We had a good chat this morning on KFRU on Columbia’s coffee scene. It largely followed my Tribune column from this week, so if you missed the radio show you can get my take below. Essentially, I’ve come around to really respect what Kaldi’s is doing. The people care, the coffee is both high quality and interesting – a combination I always dig. It’s worthy of discussion, something we don’t normally associate with coffee. Anyway, read on and let me know what you think.
Couple of questions:
- What do people think of Dunn Brothers? I wasn’t impressed with their espresso, but can’t say I’ve tried much else.
- How do you brew at home? We’re almost exclusively French press nowadays, but I have been experimenting with the Clever coffee dripper. So far it’s been turning out bold, press-esque coffee instead of the soft, lighter brew I was expecting. I have, however, been using Lakota’s October Blend, which is fairly dark…and where the Panama beans I bought this morning come in. More to come on this.
- Mark Farnen asked a couple of good questions on air this morning. Are there any non-downtown coffee destinations? Or diners serving quality Joe? I came up blank on both fronts.
Anyway, onto the column.
Learning to savor a good cup of Joe
I’ll always remember my first “cappuccino.” It was 1993 and I was 16. The movie “Singles” had opened my eyes to the burgeoning coffee shop scene, albeit in Seattle. With impeccable timing, Lakota Coffee Company had opened on Ninth Street in downtown Columbia the year before and offered an accessible place for a newbie to dip a toe into the water. I walked in that first time confident with my movie-fueled coolness and, truth be told, typical teenage arrogance. In retrospect I know I envisioned sipping something drinkable, an entry-level coffee. Maybe a cappuccino or latte. But I didn’t know those words, so what arrived was a tot-sized cup of hydrochloric acid. I was horrified. Confusion and shame ensued. I had, of course, ordered an espresso. It was years before I tried it again, and years more before I began to enjoy espresso — but when I did, I was hooked.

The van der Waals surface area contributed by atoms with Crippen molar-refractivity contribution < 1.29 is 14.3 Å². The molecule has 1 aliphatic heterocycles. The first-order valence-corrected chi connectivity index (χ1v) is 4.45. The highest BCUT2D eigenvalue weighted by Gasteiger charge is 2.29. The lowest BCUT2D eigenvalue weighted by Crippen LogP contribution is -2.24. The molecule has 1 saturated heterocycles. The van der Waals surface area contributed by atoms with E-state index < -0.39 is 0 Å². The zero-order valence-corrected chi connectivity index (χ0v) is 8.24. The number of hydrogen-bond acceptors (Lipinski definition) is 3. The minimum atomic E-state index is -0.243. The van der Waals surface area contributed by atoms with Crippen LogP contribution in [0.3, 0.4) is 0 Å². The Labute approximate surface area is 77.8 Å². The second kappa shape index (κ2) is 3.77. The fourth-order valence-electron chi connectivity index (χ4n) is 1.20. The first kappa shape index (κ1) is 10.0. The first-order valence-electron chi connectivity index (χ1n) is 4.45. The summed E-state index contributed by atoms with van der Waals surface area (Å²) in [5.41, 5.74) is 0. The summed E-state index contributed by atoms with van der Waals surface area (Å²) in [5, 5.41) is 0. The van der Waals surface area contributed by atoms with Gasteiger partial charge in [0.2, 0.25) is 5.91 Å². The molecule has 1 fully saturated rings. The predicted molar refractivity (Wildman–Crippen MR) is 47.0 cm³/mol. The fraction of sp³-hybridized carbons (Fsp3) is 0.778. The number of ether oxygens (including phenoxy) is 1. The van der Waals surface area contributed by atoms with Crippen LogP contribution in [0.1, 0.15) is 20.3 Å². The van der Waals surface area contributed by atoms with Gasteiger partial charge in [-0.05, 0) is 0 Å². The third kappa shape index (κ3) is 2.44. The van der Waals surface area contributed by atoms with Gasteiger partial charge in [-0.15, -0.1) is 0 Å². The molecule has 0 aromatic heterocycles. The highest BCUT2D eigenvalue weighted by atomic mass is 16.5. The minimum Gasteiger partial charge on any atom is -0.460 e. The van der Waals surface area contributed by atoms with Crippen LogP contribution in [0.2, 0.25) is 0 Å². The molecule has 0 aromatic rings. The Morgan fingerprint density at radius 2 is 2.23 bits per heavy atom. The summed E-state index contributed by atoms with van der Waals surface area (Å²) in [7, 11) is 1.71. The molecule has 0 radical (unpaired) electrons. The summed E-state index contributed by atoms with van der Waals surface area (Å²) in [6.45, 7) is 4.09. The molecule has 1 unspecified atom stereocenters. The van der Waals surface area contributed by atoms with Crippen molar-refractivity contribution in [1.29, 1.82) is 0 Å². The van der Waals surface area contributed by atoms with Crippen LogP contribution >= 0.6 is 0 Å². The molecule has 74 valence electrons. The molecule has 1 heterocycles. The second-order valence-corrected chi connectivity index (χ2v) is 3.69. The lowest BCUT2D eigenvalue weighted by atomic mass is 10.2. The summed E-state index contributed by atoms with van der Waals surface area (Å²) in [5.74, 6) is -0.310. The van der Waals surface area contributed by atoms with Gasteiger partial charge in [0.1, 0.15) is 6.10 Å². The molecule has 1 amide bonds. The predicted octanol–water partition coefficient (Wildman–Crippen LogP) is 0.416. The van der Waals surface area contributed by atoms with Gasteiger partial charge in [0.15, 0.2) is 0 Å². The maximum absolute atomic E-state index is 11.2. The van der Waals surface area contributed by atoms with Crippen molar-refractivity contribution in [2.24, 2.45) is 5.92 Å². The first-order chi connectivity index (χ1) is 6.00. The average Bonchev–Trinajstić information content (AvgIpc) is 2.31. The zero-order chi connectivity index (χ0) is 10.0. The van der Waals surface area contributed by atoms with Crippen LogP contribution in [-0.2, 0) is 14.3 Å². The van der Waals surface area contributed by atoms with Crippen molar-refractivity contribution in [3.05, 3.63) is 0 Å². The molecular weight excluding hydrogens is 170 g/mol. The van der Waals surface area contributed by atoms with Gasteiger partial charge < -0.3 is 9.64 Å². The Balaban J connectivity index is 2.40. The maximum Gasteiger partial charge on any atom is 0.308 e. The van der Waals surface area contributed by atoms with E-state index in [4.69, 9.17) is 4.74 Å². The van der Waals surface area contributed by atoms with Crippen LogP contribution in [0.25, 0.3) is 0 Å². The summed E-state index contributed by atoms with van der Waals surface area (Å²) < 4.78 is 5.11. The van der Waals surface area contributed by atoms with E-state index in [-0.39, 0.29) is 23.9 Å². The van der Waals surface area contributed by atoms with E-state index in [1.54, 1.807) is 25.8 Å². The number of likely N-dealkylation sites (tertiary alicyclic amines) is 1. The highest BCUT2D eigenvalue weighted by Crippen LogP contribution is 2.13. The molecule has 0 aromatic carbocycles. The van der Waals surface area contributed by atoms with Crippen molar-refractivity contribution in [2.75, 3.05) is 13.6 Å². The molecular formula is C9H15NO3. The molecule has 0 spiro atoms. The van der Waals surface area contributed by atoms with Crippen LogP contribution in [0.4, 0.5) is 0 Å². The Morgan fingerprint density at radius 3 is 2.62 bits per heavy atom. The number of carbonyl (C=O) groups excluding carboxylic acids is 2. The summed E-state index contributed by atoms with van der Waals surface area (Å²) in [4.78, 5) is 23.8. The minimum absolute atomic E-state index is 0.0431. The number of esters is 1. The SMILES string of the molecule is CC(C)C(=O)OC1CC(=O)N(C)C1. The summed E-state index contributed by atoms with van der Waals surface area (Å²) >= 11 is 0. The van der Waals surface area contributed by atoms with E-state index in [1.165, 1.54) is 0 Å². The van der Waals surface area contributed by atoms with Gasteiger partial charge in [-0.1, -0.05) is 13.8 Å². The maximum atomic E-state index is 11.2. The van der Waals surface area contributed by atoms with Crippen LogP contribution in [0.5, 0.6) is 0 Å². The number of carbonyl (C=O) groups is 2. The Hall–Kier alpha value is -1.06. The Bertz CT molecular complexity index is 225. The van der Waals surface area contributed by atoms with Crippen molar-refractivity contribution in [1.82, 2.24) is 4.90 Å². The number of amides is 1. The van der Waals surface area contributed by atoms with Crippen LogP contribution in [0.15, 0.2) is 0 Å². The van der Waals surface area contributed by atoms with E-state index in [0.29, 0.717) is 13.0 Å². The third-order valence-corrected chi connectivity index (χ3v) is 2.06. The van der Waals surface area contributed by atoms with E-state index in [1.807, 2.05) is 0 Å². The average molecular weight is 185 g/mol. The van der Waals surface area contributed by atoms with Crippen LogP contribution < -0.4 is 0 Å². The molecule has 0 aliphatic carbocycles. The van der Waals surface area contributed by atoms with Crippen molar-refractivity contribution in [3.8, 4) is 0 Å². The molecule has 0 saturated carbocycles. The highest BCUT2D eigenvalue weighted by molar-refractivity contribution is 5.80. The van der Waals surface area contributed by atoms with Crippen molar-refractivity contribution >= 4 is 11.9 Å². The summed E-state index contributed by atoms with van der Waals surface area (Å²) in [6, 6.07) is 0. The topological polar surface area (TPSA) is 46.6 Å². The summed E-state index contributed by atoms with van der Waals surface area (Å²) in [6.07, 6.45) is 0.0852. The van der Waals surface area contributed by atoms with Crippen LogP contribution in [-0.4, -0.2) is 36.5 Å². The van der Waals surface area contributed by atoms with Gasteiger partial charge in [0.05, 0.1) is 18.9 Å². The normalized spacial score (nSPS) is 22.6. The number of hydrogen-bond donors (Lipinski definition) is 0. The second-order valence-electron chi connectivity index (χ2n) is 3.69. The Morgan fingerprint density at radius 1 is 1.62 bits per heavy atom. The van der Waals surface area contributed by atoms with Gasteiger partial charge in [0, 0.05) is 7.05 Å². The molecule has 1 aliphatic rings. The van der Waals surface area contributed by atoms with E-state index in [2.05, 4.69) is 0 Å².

Twenty years later, high-end coffee has long since gone mainstream and Columbia has plenty of options. The good news is that no two places are doing it the same way. Lakota is still going strong and as far as I’m concerned remains the best place to buy whole bean coffee for grinding and brewing at home. They roast beans constantly and it shows — they’re simply fresher than anything else you can buy. I go in at least twice a month to restock on their Espresso or Fireside blends.
Sticking with Ninth Street, Coffee Zone’s “Rocket Fuel” is my favorite traditional drip coffee in town. It’s full-bodied without being overwhelming, strong without totally blowing the coffee’s nuance out of the water (though just barely).
Uprise Bakery and Café Berlin are very worthy breakfast/coffee destinations in their own right. Each offer solid drip coffees (Z-Best and Lakota brews, respectively) and an array of specialty espresso drinks for those looking for a bit more punch.
But my current crush is on Kaldi’s. I initially viewed the St. Louis-based chain as an interloper, a threat to my old sentimental favorite. But given an open mind and some truly next-level coffee, I’ve come around.
It started with a cup of hot chocolate. One chilly morning recently, my son was in the mood for something warming and we were downtown. We ordered a hot chocolate and said “Yes” to whipped cream on top. To my surprise, not only did they set about foaming actual whipping cream, they went through the process twice when the first batch hadn’t yielded enough for their own standards. I was impressed.
My go-to espresso drink is the Americano — essentially a milder version of espresso — and Kaldi’s version was solid, if unspectacular. For that, I had to delve into their somewhat dizzying array of specialty brewing techniques.
The first of these I tried was Kaldi’s “Trifecta” brewing method, which uses a machine to aerate the coffee grounds as they steep and then suctions out the coffee, leaving the grounds behind. You might think it sounds a lot like a French press, but the resulting coffee is startlingly different — much softer and lighter-bodied. You know those frilly descriptions of the coffee beans (“velvet raspberry, orange peel, almond, etc.”) you run into? You can actually taste them with the Trifecta. It’s an eye-opener.
But don’t stop there. There’s the “Chemex” method, which uses a beaker, gram scale and timer. And while it looks like something out of “Breaking Bad,” it produces a coffee every bit as refined and pure as Walter White’s celebrated product (with far fewer side effects).